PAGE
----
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Samantha J. Duplantis


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Samantha’s practice focuses on white collar defense and government investigations, real estate disputes and securities and commercial litigation. Samantha’s experience also includes consumer products liability, sovereign debt litigation, intellectual property litigation, and pro bono representation of clients in criminal, civil and immigration matters.

Prior to joining Mintz, Samantha was a litigation associate at a New York–based international law firm where she worked on high-profile internal investigations in the enforcement and white collar defense group. She also participated in the successful representation of clients in complex securities and commercial litigation. Samantha has been recognized for her pro bono work with victims of domestic violence and sex trafficking as well as refugees seeking asylum, and for representing individuals before the New York City Housing Authority. In addition, Samantha was a member of her previous firm’s Committee for Diversity and Inclusion and its Mentoring Committee.

Samantha also served as a law clerk to the Honorable Nannette Jolivette Brown in the US District Court for the Eastern District of Louisiana. During law school, she was Notes & Comments Editor for the Tulane Law Review and conducted research on issues related to international trade law and commercial law. She holds a certificate in international and comparative law from Tulane University.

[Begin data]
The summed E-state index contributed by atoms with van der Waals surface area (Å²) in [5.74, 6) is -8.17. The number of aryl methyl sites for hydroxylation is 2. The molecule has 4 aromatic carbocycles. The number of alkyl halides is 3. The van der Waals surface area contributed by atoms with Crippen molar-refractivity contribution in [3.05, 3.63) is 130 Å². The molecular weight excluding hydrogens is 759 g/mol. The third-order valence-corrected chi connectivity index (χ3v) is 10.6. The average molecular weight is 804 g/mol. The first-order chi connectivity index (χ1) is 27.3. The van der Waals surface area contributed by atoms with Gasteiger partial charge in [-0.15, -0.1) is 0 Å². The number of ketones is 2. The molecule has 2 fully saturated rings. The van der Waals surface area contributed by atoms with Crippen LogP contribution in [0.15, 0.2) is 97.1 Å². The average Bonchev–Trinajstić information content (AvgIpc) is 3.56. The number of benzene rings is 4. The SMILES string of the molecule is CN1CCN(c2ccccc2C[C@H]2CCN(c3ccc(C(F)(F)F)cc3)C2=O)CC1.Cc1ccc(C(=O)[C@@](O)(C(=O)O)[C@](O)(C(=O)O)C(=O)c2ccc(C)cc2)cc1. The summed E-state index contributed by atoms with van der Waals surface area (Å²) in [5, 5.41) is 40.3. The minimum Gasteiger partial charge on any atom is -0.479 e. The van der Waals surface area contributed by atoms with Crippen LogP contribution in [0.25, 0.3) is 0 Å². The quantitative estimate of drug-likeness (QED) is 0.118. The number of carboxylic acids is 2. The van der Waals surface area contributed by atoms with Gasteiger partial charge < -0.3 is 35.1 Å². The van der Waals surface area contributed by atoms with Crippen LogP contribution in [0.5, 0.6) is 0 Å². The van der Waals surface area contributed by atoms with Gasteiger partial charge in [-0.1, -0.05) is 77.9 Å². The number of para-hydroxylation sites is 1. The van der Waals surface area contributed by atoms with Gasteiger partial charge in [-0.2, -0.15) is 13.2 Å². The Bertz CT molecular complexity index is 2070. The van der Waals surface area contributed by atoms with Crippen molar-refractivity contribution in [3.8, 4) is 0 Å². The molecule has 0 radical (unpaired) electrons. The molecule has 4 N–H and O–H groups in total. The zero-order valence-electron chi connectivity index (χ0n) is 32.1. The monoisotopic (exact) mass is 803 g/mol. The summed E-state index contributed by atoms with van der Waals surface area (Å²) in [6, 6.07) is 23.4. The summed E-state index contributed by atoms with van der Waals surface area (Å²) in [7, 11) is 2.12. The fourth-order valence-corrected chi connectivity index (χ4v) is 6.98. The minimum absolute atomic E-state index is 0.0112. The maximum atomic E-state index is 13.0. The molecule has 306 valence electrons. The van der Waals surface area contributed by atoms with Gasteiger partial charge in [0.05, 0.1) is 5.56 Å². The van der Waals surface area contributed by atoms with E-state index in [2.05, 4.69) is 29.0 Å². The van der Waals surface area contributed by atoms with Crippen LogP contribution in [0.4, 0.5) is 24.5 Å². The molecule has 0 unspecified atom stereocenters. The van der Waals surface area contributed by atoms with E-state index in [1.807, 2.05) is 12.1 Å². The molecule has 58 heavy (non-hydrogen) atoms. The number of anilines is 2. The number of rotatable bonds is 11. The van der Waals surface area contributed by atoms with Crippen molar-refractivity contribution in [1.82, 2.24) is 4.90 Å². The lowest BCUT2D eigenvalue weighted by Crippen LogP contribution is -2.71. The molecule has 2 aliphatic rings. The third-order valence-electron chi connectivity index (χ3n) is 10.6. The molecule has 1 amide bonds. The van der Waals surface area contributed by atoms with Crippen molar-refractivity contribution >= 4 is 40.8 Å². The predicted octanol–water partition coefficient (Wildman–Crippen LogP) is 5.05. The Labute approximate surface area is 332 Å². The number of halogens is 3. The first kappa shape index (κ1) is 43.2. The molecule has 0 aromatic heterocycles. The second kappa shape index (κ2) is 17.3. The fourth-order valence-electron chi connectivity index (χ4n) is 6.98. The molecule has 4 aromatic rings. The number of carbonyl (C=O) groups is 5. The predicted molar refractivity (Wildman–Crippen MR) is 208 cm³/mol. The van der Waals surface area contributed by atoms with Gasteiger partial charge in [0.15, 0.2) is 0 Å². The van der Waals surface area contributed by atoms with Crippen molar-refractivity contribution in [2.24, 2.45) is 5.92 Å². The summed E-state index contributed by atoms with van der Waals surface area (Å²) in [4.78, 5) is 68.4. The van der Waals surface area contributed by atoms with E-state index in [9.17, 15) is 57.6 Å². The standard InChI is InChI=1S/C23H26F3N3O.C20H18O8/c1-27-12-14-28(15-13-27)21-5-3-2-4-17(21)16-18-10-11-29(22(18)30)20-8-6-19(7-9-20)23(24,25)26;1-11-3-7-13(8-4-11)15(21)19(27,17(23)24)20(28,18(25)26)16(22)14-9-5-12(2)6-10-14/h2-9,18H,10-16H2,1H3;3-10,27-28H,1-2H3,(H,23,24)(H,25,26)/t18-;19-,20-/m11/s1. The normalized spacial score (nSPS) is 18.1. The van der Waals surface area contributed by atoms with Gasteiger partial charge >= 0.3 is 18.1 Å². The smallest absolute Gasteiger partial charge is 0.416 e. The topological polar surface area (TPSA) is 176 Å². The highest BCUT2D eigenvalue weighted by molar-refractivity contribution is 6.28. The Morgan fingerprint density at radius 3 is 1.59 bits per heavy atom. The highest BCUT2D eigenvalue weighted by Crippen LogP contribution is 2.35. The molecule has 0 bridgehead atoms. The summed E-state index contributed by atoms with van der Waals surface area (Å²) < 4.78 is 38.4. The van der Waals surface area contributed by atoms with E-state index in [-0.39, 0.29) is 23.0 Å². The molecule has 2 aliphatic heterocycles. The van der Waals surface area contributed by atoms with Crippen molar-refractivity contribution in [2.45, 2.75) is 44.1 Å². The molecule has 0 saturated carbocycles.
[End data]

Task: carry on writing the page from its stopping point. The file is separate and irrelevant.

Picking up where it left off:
• Tulane University (JD, summa cum laude)
  • Willamette University (BA)


  • Defended class action alleging unfair business practices in sale of memberships to activity and event platform. Case settled on terms favorable to client.

Recognition & Awards

  • Order of the Coif


On November 8, 2016, California voters approved Proposition 67, the statewide ban on carry-out plastic bags, by 52 percent. At the same time, California voters rejected Proposition 65 by 55 percent--a measure that would have sent the proceeds from sales of paper bags and reusable bags to environmental causes.
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According to named plaintiffs in a consumer fraud action filed in December in the Southern District of California, size matters when making it comes to making a purchase. In fact, Plaintiffs claim that the average consumer’s purchasing decision is “heavily dependent” on the size of the package.
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